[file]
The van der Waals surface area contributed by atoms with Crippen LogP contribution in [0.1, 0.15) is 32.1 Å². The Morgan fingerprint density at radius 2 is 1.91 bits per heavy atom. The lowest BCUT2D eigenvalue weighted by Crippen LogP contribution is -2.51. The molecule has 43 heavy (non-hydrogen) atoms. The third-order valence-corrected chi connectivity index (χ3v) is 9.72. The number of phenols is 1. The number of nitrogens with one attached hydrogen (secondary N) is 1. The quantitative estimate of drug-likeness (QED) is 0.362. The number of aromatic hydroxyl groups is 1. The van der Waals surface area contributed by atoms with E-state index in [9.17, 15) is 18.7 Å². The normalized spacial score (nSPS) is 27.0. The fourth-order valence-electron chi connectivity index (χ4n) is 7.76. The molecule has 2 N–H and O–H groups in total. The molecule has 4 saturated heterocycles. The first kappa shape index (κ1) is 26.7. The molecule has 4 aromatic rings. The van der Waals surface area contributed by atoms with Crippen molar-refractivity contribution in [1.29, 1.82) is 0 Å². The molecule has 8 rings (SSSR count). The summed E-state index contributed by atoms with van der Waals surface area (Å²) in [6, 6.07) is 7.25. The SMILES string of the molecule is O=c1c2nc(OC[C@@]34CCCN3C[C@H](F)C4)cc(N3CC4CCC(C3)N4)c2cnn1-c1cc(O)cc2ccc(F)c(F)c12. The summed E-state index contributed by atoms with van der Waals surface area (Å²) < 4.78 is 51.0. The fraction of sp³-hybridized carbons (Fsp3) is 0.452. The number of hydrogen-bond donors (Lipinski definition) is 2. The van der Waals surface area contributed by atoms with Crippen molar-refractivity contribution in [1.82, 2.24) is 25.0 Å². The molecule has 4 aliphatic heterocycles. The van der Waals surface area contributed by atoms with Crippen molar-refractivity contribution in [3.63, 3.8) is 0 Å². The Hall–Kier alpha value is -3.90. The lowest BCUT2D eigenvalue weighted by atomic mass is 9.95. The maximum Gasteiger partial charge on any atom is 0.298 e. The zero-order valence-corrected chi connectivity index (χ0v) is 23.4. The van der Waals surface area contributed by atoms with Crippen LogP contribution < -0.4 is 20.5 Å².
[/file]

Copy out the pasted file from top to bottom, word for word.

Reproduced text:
The van der Waals surface area contributed by atoms with Crippen LogP contribution in [0.1, 0.15) is 32.1 Å². The Morgan fingerprint density at radius 2 is 1.91 bits per heavy atom. The lowest BCUT2D eigenvalue weighted by Crippen LogP contribution is -2.51. The molecule has 43 heavy (non-hydrogen) atoms. The third-order valence-corrected chi connectivity index (χ3v) is 9.72. The number of phenols is 1. The number of nitrogens with one attached hydrogen (secondary N) is 1. The quantitative estimate of drug-likeness (QED) is 0.362. The number of aromatic hydroxyl groups is 1. The van der Waals surface area contributed by atoms with E-state index in [9.17, 15) is 18.7 Å². The normalized spacial score (nSPS) is 27.0. The fourth-order valence-electron chi connectivity index (χ4n) is 7.76. The molecule has 2 N–H and O–H groups in total. The molecule has 4 saturated heterocycles. The first kappa shape index (κ1) is 26.7. The molecule has 4 aromatic rings. The van der Waals surface area contributed by atoms with Crippen molar-refractivity contribution in [1.29, 1.82) is 0 Å². The molecule has 8 rings (SSSR count). The summed E-state index contributed by atoms with van der Waals surface area (Å²) in [6, 6.07) is 7.25. The SMILES string of the molecule is O=c1c2nc(OC[C@@]34CCCN3C[C@H](F)C4)cc(N3CC4CCC(C3)N4)c2cnn1-c1cc(O)cc2ccc(F)c(F)c12. The summed E-state index contributed by atoms with van der Waals surface area (Å²) < 4.78 is 51.0. The fraction of sp³-hybridized carbons (Fsp3) is 0.452. The number of hydrogen-bond donors (Lipinski definition) is 2. The van der Waals surface area contributed by atoms with Crippen molar-refractivity contribution in [1.82, 2.24) is 25.0 Å². The molecule has 4 aliphatic heterocycles. The van der Waals surface area contributed by atoms with Crippen molar-refractivity contribution in [3.63, 3.8) is 0 Å². The Hall–Kier alpha value is -3.90. The lowest BCUT2D eigenvalue weighted by atomic mass is 9.95. The maximum Gasteiger partial charge on any atom is 0.298 e. The zero-order valence-corrected chi connectivity index (χ0v) is 23.4. The van der Waals surface area contributed by atoms with Crippen LogP contribution < -0.4 is 20.5 Å².